About Me

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Mumbai, India
I'm a landrace dog fancier and birder. Founder of the INDog Project (www.indog.co.in) and the INDog Club. Before that, worked with urban free-ranging dogs of Mumbai from 1993-2007. Also a wildlife conservationist working in the tiger reserves of central India with Satpuda Foundation.

This blog is for aboriginal breed enthusiasts. It is part of the INDog Project www.indog.co.in. Only INDogs (Indian Pariah) and INDog-mix mongrels are featured here. The two are NOT the same, do please read the text on the right to understand the difference. Our aim: to create awareness about the primitive natural breed called the Indian Pariah Dog/INDog. I sometimes feature other landrace breeds too.

Saturday, February 7, 2009

Daddy dear

Parental behaviour in INDogs is rarely a topic of interest for dog lovers, and with good reason. Most of us are city-dwellers and the sight of puppies usually makes our hearts sink - so sad and unnatural when you think about it. I mean, babies are usually a source of joy aren't they? It's such a pity that these babies are a source of worry instead..."How do we prevent them from being run over, how do we find homes for them, how do we get the parents neutered?"

Apart from the overpopulation problem, city dogs are also almost always mongrelized, so their behaviour may not be that of pure primitive dogs.

In "normal" villages, by which I mean villages which do not have a booming human population, the number of dogs is automatically limited because of the fixed amount of food available. So overpopulation is not an issue and one can study and understand the true natural behaviour of INDogs, including their breeding habits.

One interesting observation is that some male dogs seem to be monogamous and also share in parental duties. Dr Sunil Kumar Pal researches the behaviour of free-roaming dogs in West Bengal (his papers are published in prestigious scientific journals including Elsevier and Applied Animal Behaviour Science). He has documented incidents of male dogs even feeding very young pups with regurgitated food. I've heard similar accounts from Orissa and no doubt this happens elsewhere too. When the pups are older, a few fathers have been observed bringing scavenged food for them to eat.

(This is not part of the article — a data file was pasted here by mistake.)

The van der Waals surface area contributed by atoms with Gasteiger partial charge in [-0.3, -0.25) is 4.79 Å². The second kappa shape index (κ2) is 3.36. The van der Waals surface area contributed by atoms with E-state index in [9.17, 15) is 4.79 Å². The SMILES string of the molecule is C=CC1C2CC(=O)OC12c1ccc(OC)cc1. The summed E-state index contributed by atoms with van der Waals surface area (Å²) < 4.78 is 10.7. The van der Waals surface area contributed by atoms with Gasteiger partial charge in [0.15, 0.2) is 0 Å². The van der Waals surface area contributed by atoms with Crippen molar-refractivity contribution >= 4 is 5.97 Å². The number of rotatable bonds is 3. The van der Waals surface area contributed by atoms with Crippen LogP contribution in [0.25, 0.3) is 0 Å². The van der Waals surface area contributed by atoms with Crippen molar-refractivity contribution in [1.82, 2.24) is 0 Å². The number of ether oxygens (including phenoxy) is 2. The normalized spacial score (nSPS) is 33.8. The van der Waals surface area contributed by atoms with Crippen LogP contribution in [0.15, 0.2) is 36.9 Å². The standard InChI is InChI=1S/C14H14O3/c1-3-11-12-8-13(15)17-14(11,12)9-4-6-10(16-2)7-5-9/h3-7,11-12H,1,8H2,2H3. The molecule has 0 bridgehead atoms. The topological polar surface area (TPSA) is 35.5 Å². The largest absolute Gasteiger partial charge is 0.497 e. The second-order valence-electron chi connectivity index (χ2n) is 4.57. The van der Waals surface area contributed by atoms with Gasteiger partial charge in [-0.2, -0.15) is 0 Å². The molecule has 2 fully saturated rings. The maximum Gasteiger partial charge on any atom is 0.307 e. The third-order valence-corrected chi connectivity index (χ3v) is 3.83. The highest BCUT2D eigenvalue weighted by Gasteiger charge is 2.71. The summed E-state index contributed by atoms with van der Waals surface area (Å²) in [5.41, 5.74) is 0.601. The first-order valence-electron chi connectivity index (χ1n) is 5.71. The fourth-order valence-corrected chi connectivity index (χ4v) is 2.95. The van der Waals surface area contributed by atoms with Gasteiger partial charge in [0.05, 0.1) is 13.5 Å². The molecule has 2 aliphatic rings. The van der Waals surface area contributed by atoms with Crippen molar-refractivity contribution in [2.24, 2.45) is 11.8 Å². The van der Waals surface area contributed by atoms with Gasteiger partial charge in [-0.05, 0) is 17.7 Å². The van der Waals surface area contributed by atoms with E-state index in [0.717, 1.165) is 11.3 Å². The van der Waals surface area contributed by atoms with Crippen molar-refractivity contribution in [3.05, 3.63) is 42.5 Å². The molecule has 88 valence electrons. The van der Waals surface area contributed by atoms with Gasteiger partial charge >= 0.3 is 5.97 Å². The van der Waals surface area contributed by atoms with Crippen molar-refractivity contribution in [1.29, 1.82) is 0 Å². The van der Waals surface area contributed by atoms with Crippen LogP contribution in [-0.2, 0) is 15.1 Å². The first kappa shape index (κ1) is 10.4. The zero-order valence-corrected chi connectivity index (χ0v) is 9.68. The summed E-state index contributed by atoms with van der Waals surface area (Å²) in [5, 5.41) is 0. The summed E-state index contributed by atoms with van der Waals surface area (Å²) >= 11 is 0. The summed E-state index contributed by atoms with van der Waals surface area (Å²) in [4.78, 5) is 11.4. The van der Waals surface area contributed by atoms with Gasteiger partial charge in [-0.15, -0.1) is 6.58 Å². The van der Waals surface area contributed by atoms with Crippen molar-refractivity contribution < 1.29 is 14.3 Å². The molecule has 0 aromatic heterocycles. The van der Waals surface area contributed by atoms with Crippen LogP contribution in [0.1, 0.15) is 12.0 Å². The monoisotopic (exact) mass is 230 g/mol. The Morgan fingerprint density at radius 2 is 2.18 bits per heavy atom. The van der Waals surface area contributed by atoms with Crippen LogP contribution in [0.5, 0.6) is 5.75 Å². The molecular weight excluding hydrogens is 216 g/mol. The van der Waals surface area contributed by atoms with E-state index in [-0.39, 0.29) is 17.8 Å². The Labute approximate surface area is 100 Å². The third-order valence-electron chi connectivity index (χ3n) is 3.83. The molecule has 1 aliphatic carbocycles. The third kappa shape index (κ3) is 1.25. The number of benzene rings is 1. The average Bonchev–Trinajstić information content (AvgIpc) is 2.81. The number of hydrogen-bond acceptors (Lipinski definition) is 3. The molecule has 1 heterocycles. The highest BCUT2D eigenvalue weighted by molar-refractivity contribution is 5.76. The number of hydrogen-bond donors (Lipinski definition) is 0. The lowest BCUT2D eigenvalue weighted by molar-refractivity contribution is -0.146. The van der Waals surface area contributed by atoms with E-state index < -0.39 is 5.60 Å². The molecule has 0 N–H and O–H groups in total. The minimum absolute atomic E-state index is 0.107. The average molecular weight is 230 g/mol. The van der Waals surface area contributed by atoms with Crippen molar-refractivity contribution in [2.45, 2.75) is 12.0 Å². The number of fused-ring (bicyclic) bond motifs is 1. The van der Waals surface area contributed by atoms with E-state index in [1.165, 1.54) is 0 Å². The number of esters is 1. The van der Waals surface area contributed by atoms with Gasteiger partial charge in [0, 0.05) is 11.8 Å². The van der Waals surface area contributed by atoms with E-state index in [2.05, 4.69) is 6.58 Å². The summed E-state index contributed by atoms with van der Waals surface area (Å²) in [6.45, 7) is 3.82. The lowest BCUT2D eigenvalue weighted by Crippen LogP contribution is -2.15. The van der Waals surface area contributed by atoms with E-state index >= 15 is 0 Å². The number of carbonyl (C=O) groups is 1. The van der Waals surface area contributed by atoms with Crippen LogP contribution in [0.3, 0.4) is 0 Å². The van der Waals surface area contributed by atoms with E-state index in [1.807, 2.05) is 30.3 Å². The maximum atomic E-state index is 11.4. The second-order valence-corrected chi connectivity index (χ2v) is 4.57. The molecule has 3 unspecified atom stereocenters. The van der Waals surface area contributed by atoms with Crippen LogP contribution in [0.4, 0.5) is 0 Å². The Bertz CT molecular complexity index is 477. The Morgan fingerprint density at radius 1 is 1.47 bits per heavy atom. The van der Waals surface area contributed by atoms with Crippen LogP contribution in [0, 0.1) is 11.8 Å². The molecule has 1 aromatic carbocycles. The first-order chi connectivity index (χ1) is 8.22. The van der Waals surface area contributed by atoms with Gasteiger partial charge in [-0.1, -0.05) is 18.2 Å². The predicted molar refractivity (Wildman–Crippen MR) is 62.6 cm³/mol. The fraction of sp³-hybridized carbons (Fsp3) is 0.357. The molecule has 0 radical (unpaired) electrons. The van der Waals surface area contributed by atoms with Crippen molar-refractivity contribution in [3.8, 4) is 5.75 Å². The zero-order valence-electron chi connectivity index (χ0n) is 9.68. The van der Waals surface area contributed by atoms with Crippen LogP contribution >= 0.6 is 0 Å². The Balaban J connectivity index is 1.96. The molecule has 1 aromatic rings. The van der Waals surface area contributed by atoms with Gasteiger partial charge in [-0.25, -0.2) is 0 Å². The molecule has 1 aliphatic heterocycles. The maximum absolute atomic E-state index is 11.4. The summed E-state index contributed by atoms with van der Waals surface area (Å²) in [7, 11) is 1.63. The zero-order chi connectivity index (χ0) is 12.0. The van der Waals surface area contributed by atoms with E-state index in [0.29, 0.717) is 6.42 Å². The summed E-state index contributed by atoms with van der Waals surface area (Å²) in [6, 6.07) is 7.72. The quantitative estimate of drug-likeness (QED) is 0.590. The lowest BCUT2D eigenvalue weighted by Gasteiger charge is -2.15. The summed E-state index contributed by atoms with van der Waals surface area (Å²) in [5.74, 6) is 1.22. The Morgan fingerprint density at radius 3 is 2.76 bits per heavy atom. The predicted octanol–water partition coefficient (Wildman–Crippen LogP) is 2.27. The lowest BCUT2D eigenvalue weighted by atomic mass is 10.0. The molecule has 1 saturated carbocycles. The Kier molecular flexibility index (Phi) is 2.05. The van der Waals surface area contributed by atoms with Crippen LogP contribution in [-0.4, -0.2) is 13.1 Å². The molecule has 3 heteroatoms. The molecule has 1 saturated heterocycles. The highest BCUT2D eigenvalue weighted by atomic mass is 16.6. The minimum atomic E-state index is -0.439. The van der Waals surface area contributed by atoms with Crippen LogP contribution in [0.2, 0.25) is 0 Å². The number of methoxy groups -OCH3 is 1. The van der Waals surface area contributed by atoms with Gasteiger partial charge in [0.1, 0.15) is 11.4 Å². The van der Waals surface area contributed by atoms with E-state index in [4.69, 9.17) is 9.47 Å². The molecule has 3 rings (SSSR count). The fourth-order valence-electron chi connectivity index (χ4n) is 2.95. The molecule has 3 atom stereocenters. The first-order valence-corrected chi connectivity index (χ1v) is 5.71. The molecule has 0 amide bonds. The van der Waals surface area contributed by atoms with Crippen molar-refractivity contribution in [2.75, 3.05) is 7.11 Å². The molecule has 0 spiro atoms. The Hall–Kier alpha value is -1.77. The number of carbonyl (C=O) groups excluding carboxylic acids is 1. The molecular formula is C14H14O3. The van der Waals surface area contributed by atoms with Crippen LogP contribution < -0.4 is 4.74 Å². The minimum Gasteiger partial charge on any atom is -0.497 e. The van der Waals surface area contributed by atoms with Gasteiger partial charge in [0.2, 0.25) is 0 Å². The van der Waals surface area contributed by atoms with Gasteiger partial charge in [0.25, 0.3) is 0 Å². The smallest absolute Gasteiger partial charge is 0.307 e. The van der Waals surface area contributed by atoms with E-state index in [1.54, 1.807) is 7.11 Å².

I took these pictures in two villages near Similipal in Orissa last month.

The tricoloured dog in the two lower pictures is very tolerant of his boisterous offspring.

The handsome brown dog in the top two phot
os is very indulgent with his pups too, and usually stays with his family. Before you get all sentimental I should point out that his mate is also his mother. It helps to remember that dogs are not furry little humans but a different species with rules of their own. We should love and respect them for what they are...in my humble opinion, this sort of love is more genuine than the kind that projects a human personality on to them.


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